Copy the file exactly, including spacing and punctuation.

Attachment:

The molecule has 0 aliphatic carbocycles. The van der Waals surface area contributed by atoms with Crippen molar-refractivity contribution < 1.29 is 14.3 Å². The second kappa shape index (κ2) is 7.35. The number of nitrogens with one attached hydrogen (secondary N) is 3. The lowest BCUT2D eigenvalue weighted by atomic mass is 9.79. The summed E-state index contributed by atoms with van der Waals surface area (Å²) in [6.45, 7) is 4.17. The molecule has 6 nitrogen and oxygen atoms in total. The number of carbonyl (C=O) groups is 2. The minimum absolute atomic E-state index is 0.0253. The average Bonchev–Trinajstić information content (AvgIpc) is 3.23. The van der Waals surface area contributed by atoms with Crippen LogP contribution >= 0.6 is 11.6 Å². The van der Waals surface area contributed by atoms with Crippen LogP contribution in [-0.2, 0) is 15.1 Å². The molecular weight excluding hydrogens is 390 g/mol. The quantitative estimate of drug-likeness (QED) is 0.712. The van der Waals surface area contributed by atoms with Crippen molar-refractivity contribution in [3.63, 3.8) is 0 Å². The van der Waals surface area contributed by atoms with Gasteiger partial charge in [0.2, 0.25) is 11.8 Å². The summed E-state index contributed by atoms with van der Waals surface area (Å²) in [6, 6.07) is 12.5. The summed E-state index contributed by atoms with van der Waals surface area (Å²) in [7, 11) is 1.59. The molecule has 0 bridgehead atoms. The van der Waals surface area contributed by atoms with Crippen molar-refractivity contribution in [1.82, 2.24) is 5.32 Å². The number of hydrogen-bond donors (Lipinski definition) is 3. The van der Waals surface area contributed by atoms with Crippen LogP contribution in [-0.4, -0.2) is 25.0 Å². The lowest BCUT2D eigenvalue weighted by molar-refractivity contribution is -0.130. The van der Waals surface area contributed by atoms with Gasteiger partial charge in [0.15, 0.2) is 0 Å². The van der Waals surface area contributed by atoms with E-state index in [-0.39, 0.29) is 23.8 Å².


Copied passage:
The molecule has 0 aliphatic carbocycles. The van der Waals surface area contributed by atoms with Crippen molar-refractivity contribution < 1.29 is 14.3 Å². The second kappa shape index (κ2) is 7.35. The number of nitrogens with one attached hydrogen (secondary N) is 3. The lowest BCUT2D eigenvalue weighted by atomic mass is 9.79. The summed E-state index contributed by atoms with van der Waals surface area (Å²) in [6.45, 7) is 4.17. The molecule has 6 nitrogen and oxygen atoms in total. The number of carbonyl (C=O) groups is 2. The minimum absolute atomic E-state index is 0.0253. The average Bonchev–Trinajstić information content (AvgIpc) is 3.23. The van der Waals surface area contributed by atoms with Crippen LogP contribution >= 0.6 is 11.6 Å². The van der Waals surface area contributed by atoms with Crippen LogP contribution in [-0.2, 0) is 15.1 Å². The molecular weight excluding hydrogens is 390 g/mol. The quantitative estimate of drug-likeness (QED) is 0.712. The van der Waals surface area contributed by atoms with Crippen molar-refractivity contribution in [3.63, 3.8) is 0 Å². The van der Waals surface area contributed by atoms with Gasteiger partial charge in [0.2, 0.25) is 11.8 Å². The summed E-state index contributed by atoms with van der Waals surface area (Å²) in [6, 6.07) is 12.5. The summed E-state index contributed by atoms with van der Waals surface area (Å²) in [7, 11) is 1.59. The molecule has 0 bridgehead atoms. The van der Waals surface area contributed by atoms with Crippen molar-refractivity contribution in [1.82, 2.24) is 5.32 Å². The number of hydrogen-bond donors (Lipinski definition) is 3. The van der Waals surface area contributed by atoms with Crippen LogP contribution in [-0.4, -0.2) is 25.0 Å². The lowest BCUT2D eigenvalue weighted by molar-refractivity contribution is -0.130. The van der Waals surface area contributed by atoms with Gasteiger partial charge in [0.15, 0.2) is 0 Å². The van der Waals surface area contributed by atoms with E-state index in [-0.39, 0.29) is 23.8 Å².